Journal: Nature. 2020 Jun;582(7813):550-556.
PMID: 32581380

In this report, the researchers demonstrated a method of transforming astrocytes into dopamine neurons.

Astrocytes? Can you remind me what they are?

There are different cell types in the brain. Neurons are one of the main types of cells, and they are involved in cognitive activity. But in addition to these there are numerous supporting (or “helper”) cells, which include microglia, oligodendrocytes, or astrocytes.

Different types of cells in the brain. Source: Dreamstime

Microglia are the resident immune cells in the brain, keeping an eye out for disease causing pathogens and cleaning up when there is damage. Oligodendrocytes insulate neurons and help with rapid transmission of signals across the brain (Click here to read a recent SoPD post on oligos).

Astrocytes are really the key supportive cells for neurons. They provide them with nutrients and make sure the environment surrounding the neurons is balanced and agreeable. They are plentiful and work hard to keep neurons happy and functioning.

A human astrocyte. Source: Wikipedia

I see. And the researchers turned these astrocytes into dopamine neurons?

Yes, a rather amazing achievement considering they are very different types of cells.

Mmmm. But what exactly is a dopamine neuron?

Dopamine is a chemical in the brain that helps to pass signals between neurons. In this fashion, it is referred to as a neurotransmitter – transmitting a signal from one neuron to the next. There are specific groups of neurons in the brain that produce dopamine, and these are called dopamine neurons (an original name, right?).

Dopamine being released by one cell and binding to another. Source: Truelibido

These dopamine neurons are critically involved in normal motor function – without dopamine, movement becomes very inhibited.

And this relationship demonstrates itself in Parkinson’s: By the time a person is presenting the motor features characteristic of Parkinson’s (rigidity, slowness of movement, and tremor) and being referred to a neurologist, they have already lost approximately 50% of the dopamine producing neurons in an area of the brain called the midbrain.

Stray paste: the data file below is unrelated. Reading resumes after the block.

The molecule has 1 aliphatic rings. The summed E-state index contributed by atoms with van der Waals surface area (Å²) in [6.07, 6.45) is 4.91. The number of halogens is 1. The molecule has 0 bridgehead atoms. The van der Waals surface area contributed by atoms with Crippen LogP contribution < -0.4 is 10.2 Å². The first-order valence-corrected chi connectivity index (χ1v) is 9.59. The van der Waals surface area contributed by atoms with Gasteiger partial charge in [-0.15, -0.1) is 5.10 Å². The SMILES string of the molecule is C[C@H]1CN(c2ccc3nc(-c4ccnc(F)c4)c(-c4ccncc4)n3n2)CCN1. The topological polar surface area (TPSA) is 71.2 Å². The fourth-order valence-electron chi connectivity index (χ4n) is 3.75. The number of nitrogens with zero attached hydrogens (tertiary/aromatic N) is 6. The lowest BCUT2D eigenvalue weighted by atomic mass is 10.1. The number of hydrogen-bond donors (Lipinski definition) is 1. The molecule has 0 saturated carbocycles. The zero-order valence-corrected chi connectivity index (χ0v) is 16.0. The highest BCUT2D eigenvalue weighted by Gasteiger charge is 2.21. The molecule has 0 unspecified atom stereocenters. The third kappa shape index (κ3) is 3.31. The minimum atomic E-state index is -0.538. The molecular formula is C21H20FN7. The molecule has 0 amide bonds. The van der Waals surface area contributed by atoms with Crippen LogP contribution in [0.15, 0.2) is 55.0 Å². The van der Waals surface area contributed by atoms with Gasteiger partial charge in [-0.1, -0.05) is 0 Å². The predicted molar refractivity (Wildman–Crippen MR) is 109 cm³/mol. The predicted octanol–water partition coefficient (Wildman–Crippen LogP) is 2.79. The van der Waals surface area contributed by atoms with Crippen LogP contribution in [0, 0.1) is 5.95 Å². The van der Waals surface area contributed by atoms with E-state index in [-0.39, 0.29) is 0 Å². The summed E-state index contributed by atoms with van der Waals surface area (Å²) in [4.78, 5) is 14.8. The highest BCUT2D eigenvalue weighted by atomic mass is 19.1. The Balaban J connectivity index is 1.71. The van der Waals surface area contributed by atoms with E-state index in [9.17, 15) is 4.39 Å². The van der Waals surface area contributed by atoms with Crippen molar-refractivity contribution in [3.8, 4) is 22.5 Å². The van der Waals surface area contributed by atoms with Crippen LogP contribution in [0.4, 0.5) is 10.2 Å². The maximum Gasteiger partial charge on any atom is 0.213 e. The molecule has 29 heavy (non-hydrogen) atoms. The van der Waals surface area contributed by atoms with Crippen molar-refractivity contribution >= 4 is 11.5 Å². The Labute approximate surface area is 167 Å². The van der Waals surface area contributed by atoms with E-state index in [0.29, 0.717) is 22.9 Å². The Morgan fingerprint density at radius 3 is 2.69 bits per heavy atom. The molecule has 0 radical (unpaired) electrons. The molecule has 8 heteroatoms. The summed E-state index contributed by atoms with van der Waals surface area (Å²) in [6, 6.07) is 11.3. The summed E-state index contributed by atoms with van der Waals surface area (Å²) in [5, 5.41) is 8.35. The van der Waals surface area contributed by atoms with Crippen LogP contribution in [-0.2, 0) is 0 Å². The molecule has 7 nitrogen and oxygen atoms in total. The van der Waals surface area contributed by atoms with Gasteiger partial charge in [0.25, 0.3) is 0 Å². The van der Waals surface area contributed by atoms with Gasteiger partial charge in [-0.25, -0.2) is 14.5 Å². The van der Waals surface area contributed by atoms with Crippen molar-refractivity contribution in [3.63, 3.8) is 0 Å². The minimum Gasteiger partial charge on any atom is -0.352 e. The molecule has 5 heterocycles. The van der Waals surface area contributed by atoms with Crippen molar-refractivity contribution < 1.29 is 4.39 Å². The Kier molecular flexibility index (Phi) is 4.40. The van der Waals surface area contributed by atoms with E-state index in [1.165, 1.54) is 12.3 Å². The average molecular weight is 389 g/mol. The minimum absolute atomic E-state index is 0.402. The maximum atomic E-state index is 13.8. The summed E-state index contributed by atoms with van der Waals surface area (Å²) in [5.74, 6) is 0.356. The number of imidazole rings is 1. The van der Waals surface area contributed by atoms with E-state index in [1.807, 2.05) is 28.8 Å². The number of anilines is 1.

The dark pigmented dopamine neurons in the substantia nigra are reduced in the Parkinsonian brain (right). Source:Memorangapp

Until we have developed methods that can identify Parkinson’s long before these cells are lost and the motor features appear, some form of cell replacement therapy is required to introduce new cells to take up the lost function.

Hence the reason why transforming astrocytes into dopamine neurons is a pretty cool trick.



RECAP #1: Researchers have recently attracted a lot of media attention as they demonstrated a method for changing astrocytes into neurons that produce the chemical dopamine – a neurotransmitter that is severely reduced in the brains of people with Parkinson’s.

Astrocytes are helper cells in the brain that support neurons and help to keep them happy.



But how did the researchers change the astrocytes into dopamine neurons?

By reducing levels of a protein called polypyrimidine tract-binding protein 1 (Ptbp1).

What is Ptbp1?

Ptbp1 is an RNA-binding protein with various functions related to RNA metabolism and transportation. It plays different roles in many stages of the life-cycle of RNAs in the nucleus of cells. Like other RNA-binding proteins, Ptbp1 helps to stablise RNAs as they are transported out of the nucleus of a cell.

Source: Merck